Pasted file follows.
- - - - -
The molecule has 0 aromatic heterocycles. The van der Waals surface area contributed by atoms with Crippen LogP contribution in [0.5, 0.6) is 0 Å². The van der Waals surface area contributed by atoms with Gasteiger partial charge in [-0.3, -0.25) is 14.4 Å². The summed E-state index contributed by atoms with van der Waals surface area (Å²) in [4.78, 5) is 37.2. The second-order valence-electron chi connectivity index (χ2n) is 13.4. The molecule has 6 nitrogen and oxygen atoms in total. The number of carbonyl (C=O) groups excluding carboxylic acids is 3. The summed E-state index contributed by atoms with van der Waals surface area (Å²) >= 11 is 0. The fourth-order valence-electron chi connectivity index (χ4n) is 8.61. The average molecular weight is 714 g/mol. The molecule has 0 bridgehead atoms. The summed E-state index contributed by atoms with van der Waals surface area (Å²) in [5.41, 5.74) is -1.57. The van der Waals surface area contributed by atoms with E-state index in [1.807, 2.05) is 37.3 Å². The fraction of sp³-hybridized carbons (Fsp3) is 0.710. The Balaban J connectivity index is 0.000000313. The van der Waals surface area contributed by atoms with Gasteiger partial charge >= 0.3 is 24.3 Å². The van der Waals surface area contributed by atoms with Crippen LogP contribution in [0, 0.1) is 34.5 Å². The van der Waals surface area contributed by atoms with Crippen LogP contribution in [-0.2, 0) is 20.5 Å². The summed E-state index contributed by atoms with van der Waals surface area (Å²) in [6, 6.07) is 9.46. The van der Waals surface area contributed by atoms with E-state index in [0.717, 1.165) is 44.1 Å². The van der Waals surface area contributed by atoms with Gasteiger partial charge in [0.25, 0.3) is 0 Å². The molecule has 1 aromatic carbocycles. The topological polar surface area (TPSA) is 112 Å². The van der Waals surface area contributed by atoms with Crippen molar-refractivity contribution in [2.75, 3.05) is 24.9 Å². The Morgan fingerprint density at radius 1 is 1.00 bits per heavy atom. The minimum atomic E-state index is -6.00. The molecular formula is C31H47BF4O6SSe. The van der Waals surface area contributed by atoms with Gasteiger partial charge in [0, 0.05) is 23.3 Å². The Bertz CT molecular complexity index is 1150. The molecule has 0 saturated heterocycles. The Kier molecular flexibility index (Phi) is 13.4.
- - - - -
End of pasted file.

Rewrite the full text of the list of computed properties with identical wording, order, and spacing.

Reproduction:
The molecule has 0 aromatic heterocycles. The van der Waals surface area contributed by atoms with Crippen LogP contribution in [0.5, 0.6) is 0 Å². The van der Waals surface area contributed by atoms with Gasteiger partial charge in [-0.3, -0.25) is 14.4 Å². The summed E-state index contributed by atoms with van der Waals surface area (Å²) in [4.78, 5) is 37.2. The second-order valence-electron chi connectivity index (χ2n) is 13.4. The molecule has 6 nitrogen and oxygen atoms in total. The number of carbonyl (C=O) groups excluding carboxylic acids is 3. The summed E-state index contributed by atoms with van der Waals surface area (Å²) >= 11 is 0. The fourth-order valence-electron chi connectivity index (χ4n) is 8.61. The average molecular weight is 714 g/mol. The molecule has 0 bridgehead atoms. The summed E-state index contributed by atoms with van der Waals surface area (Å²) in [5.41, 5.74) is -1.57. The van der Waals surface area contributed by atoms with E-state index in [1.807, 2.05) is 37.3 Å². The fraction of sp³-hybridized carbons (Fsp3) is 0.710. The Balaban J connectivity index is 0.000000313. The van der Waals surface area contributed by atoms with Gasteiger partial charge >= 0.3 is 24.3 Å². The van der Waals surface area contributed by atoms with Crippen LogP contribution in [0, 0.1) is 34.5 Å². The van der Waals surface area contributed by atoms with Crippen LogP contribution in [-0.2, 0) is 20.5 Å². The summed E-state index contributed by atoms with van der Waals surface area (Å²) in [6, 6.07) is 9.46. The van der Waals surface area contributed by atoms with E-state index in [0.717, 1.165) is 44.1 Å². The van der Waals surface area contributed by atoms with Gasteiger partial charge in [0.25, 0.3) is 0 Å². The molecule has 1 aromatic carbocycles. The topological polar surface area (TPSA) is 112 Å². The van der Waals surface area contributed by atoms with Crippen molar-refractivity contribution in [2.75, 3.05) is 24.9 Å². The Morgan fingerprint density at radius 1 is 1.00 bits per heavy atom. The minimum atomic E-state index is -6.00. The molecular formula is C31H47BF4O6SSe. The van der Waals surface area contributed by atoms with Gasteiger partial charge in [0, 0.05) is 23.3 Å². The Bertz CT molecular complexity index is 1150. The molecule has 0 saturated heterocycles. The Kier molecular flexibility index (Phi) is 13.4.